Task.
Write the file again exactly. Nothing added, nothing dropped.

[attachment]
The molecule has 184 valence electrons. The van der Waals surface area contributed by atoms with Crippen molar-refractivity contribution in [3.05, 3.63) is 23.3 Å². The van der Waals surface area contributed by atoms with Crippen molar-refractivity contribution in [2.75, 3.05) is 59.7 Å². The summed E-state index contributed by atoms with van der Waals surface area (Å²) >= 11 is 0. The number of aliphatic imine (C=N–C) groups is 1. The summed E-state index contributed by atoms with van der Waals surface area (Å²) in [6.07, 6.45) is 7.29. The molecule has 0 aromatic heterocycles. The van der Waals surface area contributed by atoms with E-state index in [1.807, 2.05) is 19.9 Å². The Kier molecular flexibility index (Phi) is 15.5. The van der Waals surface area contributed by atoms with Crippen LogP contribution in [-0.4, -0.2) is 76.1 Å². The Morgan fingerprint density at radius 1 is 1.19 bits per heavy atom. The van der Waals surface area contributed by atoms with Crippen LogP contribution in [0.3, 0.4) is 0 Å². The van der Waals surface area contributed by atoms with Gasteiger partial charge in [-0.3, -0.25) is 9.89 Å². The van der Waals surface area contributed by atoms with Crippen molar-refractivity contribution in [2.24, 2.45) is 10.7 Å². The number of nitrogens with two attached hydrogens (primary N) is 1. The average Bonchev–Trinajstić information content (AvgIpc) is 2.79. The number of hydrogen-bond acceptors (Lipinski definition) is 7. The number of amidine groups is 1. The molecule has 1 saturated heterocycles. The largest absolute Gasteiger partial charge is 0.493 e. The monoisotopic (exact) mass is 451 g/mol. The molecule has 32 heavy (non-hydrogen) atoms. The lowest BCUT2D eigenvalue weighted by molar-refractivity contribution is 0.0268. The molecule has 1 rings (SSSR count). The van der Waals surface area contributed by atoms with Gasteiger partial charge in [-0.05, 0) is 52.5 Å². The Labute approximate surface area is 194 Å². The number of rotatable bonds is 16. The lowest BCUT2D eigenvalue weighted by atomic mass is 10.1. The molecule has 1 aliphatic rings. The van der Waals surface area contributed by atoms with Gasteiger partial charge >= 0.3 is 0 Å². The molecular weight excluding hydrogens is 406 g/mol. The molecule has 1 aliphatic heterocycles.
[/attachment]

The molecule has 184 valence electrons. The van der Waals surface area contributed by atoms with Crippen molar-refractivity contribution in [3.05, 3.63) is 23.3 Å². The van der Waals surface area contributed by atoms with Crippen molar-refractivity contribution in [2.75, 3.05) is 59.7 Å². The summed E-state index contributed by atoms with van der Waals surface area (Å²) >= 11 is 0. The number of aliphatic imine (C=N–C) groups is 1. The summed E-state index contributed by atoms with van der Waals surface area (Å²) in [6.07, 6.45) is 7.29. The molecule has 0 aromatic heterocycles. The van der Waals surface area contributed by atoms with E-state index in [1.807, 2.05) is 19.9 Å². The Kier molecular flexibility index (Phi) is 15.5. The van der Waals surface area contributed by atoms with Crippen LogP contribution in [-0.4, -0.2) is 76.1 Å². The Morgan fingerprint density at radius 1 is 1.19 bits per heavy atom. The van der Waals surface area contributed by atoms with Crippen LogP contribution in [0.3, 0.4) is 0 Å². The van der Waals surface area contributed by atoms with Gasteiger partial charge in [-0.3, -0.25) is 9.89 Å². The van der Waals surface area contributed by atoms with Crippen molar-refractivity contribution in [2.24, 2.45) is 10.7 Å². The number of nitrogens with two attached hydrogens (primary N) is 1. The average Bonchev–Trinajstić information content (AvgIpc) is 2.79. The number of hydrogen-bond acceptors (Lipinski definition) is 7. The number of amidine groups is 1. The molecule has 1 saturated heterocycles. The largest absolute Gasteiger partial charge is 0.493 e. The monoisotopic (exact) mass is 451 g/mol. The molecule has 32 heavy (non-hydrogen) atoms. The lowest BCUT2D eigenvalue weighted by molar-refractivity contribution is 0.0268. The molecule has 1 rings (SSSR count). The van der Waals surface area contributed by atoms with Gasteiger partial charge in [-0.05, 0) is 52.5 Å². The Labute approximate surface area is 194 Å². The number of rotatable bonds is 16. The lowest BCUT2D eigenvalue weighted by atomic mass is 10.1. The molecule has 1 aliphatic rings. The van der Waals surface area contributed by atoms with Gasteiger partial charge >= 0.3 is 0 Å². The molecular weight excluding hydrogens is 406 g/mol. The molecule has 1 aliphatic heterocycles.